Is two-player an option?
You can’t play through the multiplayer or single-player courses with two people. But we do have a two-player mode, which is the coliseum. It’s a competitive battle mode that can be played two players. There is no two-players plus a dopple.
You should look into that. I want to play co-op with my wife.
We would like for you and your wife to go on your friends list and get someone else to join. They will probably be like, why are those two so good together? Why are they communicating so well? (laughs)
Something that struck me as odd is that once you’re lifted up, you are at the whim of the lowest player and you can’t get down on your own. Have you experimented with giving everyone full control?
Yes, of course we’ve tried as you describe, giving players full control to mount and dismount. What found was when you give players the ability to do that, to get up and down at any time, was that players would just constantly do that. “Hey we have to go over here!” and you would pick them up and the would say, “Nah, I want to go over here,” and people weren’t progressing. That was the phenomenon we witnessed. However, if you’re playing local you can just say, “Dude. Put me down.” And if you’re playing online you can use the communication panels on the bottom screen. There’s one that says, “Hey, let’s totem,” and another that says, “Put me down.” You can definitely express your desire to be picked up or put down in any mode of multiplayer.
Do you think the message icons will be sufficient for online play? I am assuming there is no voice chat planned for the game?
I believe we can. We obviously looked at implementing text and voice chat. But one thing we did notice right away, is if we did implement voice or text chat where you could say whatever you wanted, it lead to what we thought would be an undesirable form of gameplay. If you have played this map three times and someone else had never played it, you’re going to know exactly what to do and just say, “Hey dude, pick up that thing, get on my back, shoot that thing come over here…” and the novice would just say, “Okay. Sure. Okay,” and it’s not fun for either player. One player is just issuing orders, and the other is just following orders.
I think the key gameplay feature, the thing that you’re going to have the most fun with, the thing we’re focused on the most, is the cooperation element. You have to cooperate to solve puzzles to progress through that game. And if you have someone in the role of following orders and someone in the role of just issuing orders, it really does just take you out of that. In order to supplement and support that idea of communication, we implemented these eight panels. Of course you will be able to send and receive communication through these panels. Just eight, of course, isn’t sufficient enough. One can’t tell you everything, so it’s going to require some ingenuity on how you will combine those to communicate.
Really for the person who is receiving the requests via these icons, it’s not a straightforward, “Yo, dude, come over here and do this thing,” it’s, “Come here. Ok.” And then something else, and you see that – it’s like a quiz game almost. You will have to figure out what your partner who you’re playing with is trying to tell you. We’ve done a lot of monitor testing in our team and I’m happy to say there has been nothing we’ve created in the game that couldn’t be solved by using those communication panels. I do think with the person who is trying to communicate something through their ingenuity and the way they do this, once the other person understands what they’re trying to do and they do it, there is a high sense of satisfaction by saying, “Yeah! I was able to get my point across.” And for the person who is trying to follow the communication panels, they’re like, “Okay, you want me to do this here at this time. Hey I did it! That’s what you were trying to tell me. Yeah, we did it!” There is a real genuine sense of satisfaction when you are able to communicate using that. I really do think that what we have implemented is the best system to support the whole idea of cooperation to proceed.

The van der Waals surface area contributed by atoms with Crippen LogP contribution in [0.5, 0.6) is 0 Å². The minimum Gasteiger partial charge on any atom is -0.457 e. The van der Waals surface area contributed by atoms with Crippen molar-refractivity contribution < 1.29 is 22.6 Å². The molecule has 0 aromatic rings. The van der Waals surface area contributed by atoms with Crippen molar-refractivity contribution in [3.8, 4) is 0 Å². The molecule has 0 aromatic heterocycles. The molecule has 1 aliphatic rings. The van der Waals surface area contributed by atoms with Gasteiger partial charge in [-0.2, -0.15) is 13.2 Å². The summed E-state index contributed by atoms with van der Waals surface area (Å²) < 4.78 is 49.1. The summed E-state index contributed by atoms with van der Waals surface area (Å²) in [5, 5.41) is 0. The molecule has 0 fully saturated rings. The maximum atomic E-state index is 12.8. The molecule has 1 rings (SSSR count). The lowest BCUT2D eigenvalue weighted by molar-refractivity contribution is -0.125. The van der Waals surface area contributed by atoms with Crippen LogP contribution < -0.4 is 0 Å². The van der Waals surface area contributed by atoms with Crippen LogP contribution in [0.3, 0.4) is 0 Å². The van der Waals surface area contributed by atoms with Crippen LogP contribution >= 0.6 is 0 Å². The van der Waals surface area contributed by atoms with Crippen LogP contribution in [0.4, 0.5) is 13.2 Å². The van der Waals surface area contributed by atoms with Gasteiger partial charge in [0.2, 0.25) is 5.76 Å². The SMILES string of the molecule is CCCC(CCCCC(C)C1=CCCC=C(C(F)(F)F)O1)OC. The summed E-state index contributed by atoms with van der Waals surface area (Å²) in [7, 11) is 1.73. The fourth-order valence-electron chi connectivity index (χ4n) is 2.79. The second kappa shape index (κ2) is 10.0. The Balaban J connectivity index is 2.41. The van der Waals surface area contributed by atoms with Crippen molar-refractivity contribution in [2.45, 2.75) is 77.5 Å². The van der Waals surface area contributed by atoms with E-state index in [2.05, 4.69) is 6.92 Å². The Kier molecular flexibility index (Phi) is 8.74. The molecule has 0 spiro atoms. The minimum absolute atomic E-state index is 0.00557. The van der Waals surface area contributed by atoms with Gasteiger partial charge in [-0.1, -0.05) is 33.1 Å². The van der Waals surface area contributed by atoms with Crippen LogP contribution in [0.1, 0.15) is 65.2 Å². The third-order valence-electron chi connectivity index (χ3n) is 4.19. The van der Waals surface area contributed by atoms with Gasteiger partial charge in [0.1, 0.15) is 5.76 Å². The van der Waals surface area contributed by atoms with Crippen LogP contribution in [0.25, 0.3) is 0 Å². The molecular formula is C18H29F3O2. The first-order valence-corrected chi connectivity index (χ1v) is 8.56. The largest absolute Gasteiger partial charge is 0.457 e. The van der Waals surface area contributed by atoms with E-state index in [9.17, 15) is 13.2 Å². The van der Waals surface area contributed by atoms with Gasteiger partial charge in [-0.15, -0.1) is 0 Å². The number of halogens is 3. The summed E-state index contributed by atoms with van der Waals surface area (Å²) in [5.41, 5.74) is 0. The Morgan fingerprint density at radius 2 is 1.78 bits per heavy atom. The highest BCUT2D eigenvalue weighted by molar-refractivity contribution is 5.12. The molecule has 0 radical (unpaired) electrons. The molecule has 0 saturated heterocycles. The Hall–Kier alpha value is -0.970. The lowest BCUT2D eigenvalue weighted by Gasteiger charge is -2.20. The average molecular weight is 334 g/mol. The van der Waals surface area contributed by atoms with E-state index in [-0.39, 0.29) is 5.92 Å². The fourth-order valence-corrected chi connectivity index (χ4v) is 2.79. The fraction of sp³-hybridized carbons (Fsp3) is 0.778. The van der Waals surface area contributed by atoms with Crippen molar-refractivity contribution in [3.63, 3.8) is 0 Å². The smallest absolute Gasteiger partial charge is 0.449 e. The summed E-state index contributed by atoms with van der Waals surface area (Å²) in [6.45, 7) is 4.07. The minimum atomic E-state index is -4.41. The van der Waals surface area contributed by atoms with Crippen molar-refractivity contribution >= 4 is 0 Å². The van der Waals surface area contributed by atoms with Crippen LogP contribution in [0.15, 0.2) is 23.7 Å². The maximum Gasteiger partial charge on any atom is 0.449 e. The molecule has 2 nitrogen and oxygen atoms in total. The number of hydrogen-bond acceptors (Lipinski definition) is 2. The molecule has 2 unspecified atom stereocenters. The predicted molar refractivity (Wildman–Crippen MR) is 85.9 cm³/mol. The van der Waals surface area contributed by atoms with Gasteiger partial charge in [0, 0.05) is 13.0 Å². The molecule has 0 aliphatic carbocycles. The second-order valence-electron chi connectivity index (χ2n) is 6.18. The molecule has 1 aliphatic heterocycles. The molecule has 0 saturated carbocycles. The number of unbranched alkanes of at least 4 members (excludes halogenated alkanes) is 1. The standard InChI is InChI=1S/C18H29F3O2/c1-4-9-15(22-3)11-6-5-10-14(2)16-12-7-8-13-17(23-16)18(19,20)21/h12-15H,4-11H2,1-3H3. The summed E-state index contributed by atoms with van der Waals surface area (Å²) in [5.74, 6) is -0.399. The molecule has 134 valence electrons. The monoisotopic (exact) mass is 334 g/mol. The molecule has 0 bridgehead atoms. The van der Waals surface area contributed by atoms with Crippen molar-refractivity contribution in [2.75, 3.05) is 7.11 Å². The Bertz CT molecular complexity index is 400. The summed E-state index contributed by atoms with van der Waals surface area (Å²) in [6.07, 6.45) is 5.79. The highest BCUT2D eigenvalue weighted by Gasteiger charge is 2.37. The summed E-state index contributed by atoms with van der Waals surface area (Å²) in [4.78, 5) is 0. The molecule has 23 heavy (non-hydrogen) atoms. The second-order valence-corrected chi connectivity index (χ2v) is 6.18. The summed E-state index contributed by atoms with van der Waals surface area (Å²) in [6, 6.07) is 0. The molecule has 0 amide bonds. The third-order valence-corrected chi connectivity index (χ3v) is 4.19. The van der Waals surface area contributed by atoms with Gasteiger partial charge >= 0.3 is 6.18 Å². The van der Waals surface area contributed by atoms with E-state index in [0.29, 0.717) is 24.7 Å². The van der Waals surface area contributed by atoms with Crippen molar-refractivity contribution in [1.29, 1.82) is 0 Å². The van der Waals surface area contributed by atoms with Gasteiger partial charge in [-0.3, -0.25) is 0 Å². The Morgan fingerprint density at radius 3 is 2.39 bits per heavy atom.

For more on Shikata's history with Nintendo, Zelda, and Ocarina of Time, head to page three.
Almost your whole career has been Zelda. Are you tired of working on Zelda games?
No, not just Zelda (laughs). I worked on Nintendo Land… but I did work on Zelda experience within Nintendo Land (laughs). I also worked on Geist and Pikmin. To be honest, I had this idea of what I wanted to do, which was experiment with multiplayer, and it just so happens that it works really well with Zelda, but it doesn’t have to be Zelda. I look at things that I want to experiment with and if those things happen to marry to the Zelda series, then that’s fine. But it’s not like I only want to do Zelda or I don’t to do Zelda, it’s really about the experimentation of the gameplay. Really, Zelda’s traditionally a single-player game where you solve dungeons to progress, and I just had a really strong interest in, how does that change if it’s multiplayer? And that’s why I really wanted to do this.
What is you favorite Zelda game in the series – either one you’ve worked on or one you didn’t.
I have two. The first one is the very first Legend of Zelda because that was the thing that brought me into this world. That’s what got me down the path of now I am working on Zelda titles.
My second is Ocarina of Time. That’s the very first Zelda title I worked on.
I heard Ocarina of Time had many different directors over the course of development. Is this the case?
I’m trying to remember if the director did change. The design, programming, etc. leaders didn’t change, but it’s possible the overall director may have changed, but I don’t remember. I don’t have any recollection of that.
Was Ocarina your first game that you worked on? And did you realize how important the game would ultimately be while you were working on it?
Yes, it was my very first video game. I really did feel directly after launch it would create some buzz and there would be some attraction around it. Nowhere did I ever believe that it would turn into what it has – a game so lauded and loved for such a long period of time. I never thought about that.
Have you played Zelda Wii U?
For our E3 hands-on preview of Tri-Force Heroes, head here.